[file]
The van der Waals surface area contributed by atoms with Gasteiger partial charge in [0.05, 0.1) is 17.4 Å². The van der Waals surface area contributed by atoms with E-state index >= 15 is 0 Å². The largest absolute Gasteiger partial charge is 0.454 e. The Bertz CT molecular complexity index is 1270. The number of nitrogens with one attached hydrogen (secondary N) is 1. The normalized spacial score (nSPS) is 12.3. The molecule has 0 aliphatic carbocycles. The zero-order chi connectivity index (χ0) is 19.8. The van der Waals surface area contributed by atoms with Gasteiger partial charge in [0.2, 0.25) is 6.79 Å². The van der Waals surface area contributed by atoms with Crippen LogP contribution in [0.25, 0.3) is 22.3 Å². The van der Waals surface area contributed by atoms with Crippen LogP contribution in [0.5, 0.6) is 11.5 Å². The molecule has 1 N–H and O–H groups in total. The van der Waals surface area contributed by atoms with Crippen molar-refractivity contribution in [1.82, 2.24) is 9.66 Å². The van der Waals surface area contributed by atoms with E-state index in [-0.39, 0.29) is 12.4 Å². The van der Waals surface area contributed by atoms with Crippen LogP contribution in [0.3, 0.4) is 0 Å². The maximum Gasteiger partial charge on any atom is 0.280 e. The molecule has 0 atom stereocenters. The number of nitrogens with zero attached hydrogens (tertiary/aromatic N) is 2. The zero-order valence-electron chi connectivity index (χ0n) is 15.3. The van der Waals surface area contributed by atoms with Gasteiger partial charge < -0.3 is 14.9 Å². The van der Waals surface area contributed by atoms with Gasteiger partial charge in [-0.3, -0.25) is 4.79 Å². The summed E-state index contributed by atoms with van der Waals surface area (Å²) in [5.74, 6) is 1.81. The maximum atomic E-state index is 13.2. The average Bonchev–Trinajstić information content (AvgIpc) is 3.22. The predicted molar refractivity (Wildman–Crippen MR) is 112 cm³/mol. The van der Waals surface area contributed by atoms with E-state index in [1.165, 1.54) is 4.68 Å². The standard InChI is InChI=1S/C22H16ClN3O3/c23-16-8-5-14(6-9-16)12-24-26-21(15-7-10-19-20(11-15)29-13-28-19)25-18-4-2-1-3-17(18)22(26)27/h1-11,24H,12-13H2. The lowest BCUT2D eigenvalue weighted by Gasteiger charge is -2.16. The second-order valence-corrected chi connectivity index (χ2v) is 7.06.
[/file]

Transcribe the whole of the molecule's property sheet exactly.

The van der Waals surface area contributed by atoms with Gasteiger partial charge in [0.05, 0.1) is 17.4 Å². The van der Waals surface area contributed by atoms with E-state index >= 15 is 0 Å². The largest absolute Gasteiger partial charge is 0.454 e. The Bertz CT molecular complexity index is 1270. The number of nitrogens with one attached hydrogen (secondary N) is 1. The normalized spacial score (nSPS) is 12.3. The molecule has 0 aliphatic carbocycles. The zero-order chi connectivity index (χ0) is 19.8. The van der Waals surface area contributed by atoms with Gasteiger partial charge in [0.2, 0.25) is 6.79 Å². The van der Waals surface area contributed by atoms with Crippen LogP contribution in [0.25, 0.3) is 22.3 Å². The van der Waals surface area contributed by atoms with Crippen LogP contribution in [0.5, 0.6) is 11.5 Å². The molecule has 1 N–H and O–H groups in total. The van der Waals surface area contributed by atoms with Crippen molar-refractivity contribution in [1.82, 2.24) is 9.66 Å². The van der Waals surface area contributed by atoms with E-state index in [-0.39, 0.29) is 12.4 Å². The van der Waals surface area contributed by atoms with Crippen LogP contribution in [0.3, 0.4) is 0 Å². The maximum Gasteiger partial charge on any atom is 0.280 e. The molecule has 0 atom stereocenters. The number of nitrogens with zero attached hydrogens (tertiary/aromatic N) is 2. The zero-order valence-electron chi connectivity index (χ0n) is 15.3. The van der Waals surface area contributed by atoms with Gasteiger partial charge < -0.3 is 14.9 Å². The van der Waals surface area contributed by atoms with Gasteiger partial charge in [-0.3, -0.25) is 4.79 Å². The summed E-state index contributed by atoms with van der Waals surface area (Å²) in [5.74, 6) is 1.81. The maximum atomic E-state index is 13.2. The average Bonchev–Trinajstić information content (AvgIpc) is 3.22. The predicted molar refractivity (Wildman–Crippen MR) is 112 cm³/mol. The van der Waals surface area contributed by atoms with E-state index in [1.165, 1.54) is 4.68 Å². The standard InChI is InChI=1S/C22H16ClN3O3/c23-16-8-5-14(6-9-16)12-24-26-21(15-7-10-19-20(11-15)29-13-28-19)25-18-4-2-1-3-17(18)22(26)27/h1-11,24H,12-13H2. The lowest BCUT2D eigenvalue weighted by Gasteiger charge is -2.16. The second-order valence-corrected chi connectivity index (χ2v) is 7.06.